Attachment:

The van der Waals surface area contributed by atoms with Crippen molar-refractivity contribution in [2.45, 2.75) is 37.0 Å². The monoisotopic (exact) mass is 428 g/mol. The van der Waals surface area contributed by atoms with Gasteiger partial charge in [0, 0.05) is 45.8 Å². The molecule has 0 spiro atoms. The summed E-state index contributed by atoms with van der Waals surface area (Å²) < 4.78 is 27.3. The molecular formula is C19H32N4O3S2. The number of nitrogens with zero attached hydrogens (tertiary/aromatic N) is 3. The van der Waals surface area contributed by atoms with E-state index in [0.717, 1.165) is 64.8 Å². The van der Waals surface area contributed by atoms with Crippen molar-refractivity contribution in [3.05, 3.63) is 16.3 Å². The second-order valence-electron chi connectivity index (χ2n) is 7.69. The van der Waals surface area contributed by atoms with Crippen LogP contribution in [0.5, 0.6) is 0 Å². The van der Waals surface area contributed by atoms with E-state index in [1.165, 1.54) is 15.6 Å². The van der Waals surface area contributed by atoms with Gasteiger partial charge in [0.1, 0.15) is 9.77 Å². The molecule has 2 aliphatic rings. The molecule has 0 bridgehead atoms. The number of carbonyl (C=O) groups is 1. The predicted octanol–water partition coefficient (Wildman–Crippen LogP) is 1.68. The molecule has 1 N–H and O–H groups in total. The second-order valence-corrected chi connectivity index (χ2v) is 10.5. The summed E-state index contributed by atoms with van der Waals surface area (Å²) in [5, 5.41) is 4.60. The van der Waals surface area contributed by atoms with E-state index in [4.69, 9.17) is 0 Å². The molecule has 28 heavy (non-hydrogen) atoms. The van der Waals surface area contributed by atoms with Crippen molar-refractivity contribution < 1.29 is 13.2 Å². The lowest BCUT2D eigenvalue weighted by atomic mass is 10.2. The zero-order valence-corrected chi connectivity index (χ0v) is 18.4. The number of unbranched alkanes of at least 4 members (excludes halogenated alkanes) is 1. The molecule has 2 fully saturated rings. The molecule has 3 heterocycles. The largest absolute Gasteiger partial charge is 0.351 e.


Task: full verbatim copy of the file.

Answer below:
The van der Waals surface area contributed by atoms with Crippen molar-refractivity contribution in [2.45, 2.75) is 37.0 Å². The monoisotopic (exact) mass is 428 g/mol. The van der Waals surface area contributed by atoms with Gasteiger partial charge in [0, 0.05) is 45.8 Å². The molecule has 0 spiro atoms. The summed E-state index contributed by atoms with van der Waals surface area (Å²) < 4.78 is 27.3. The molecular formula is C19H32N4O3S2. The number of nitrogens with zero attached hydrogens (tertiary/aromatic N) is 3. The van der Waals surface area contributed by atoms with E-state index in [0.717, 1.165) is 64.8 Å². The van der Waals surface area contributed by atoms with Crippen molar-refractivity contribution in [3.05, 3.63) is 16.3 Å². The second-order valence-electron chi connectivity index (χ2n) is 7.69. The van der Waals surface area contributed by atoms with Crippen LogP contribution in [0.5, 0.6) is 0 Å². The van der Waals surface area contributed by atoms with E-state index in [1.165, 1.54) is 15.6 Å². The van der Waals surface area contributed by atoms with Gasteiger partial charge in [0.1, 0.15) is 9.77 Å². The molecule has 2 aliphatic rings. The molecule has 0 bridgehead atoms. The number of carbonyl (C=O) groups is 1. The predicted octanol–water partition coefficient (Wildman–Crippen LogP) is 1.68. The molecule has 1 N–H and O–H groups in total. The second-order valence-corrected chi connectivity index (χ2v) is 10.5. The summed E-state index contributed by atoms with van der Waals surface area (Å²) in [5, 5.41) is 4.60. The van der Waals surface area contributed by atoms with E-state index in [4.69, 9.17) is 0 Å². The molecule has 28 heavy (non-hydrogen) atoms. The van der Waals surface area contributed by atoms with Crippen molar-refractivity contribution < 1.29 is 13.2 Å². The lowest BCUT2D eigenvalue weighted by atomic mass is 10.2. The zero-order valence-corrected chi connectivity index (χ0v) is 18.4. The number of unbranched alkanes of at least 4 members (excludes halogenated alkanes) is 1. The molecule has 2 fully saturated rings. The molecule has 3 heterocycles. The largest absolute Gasteiger partial charge is 0.351 e.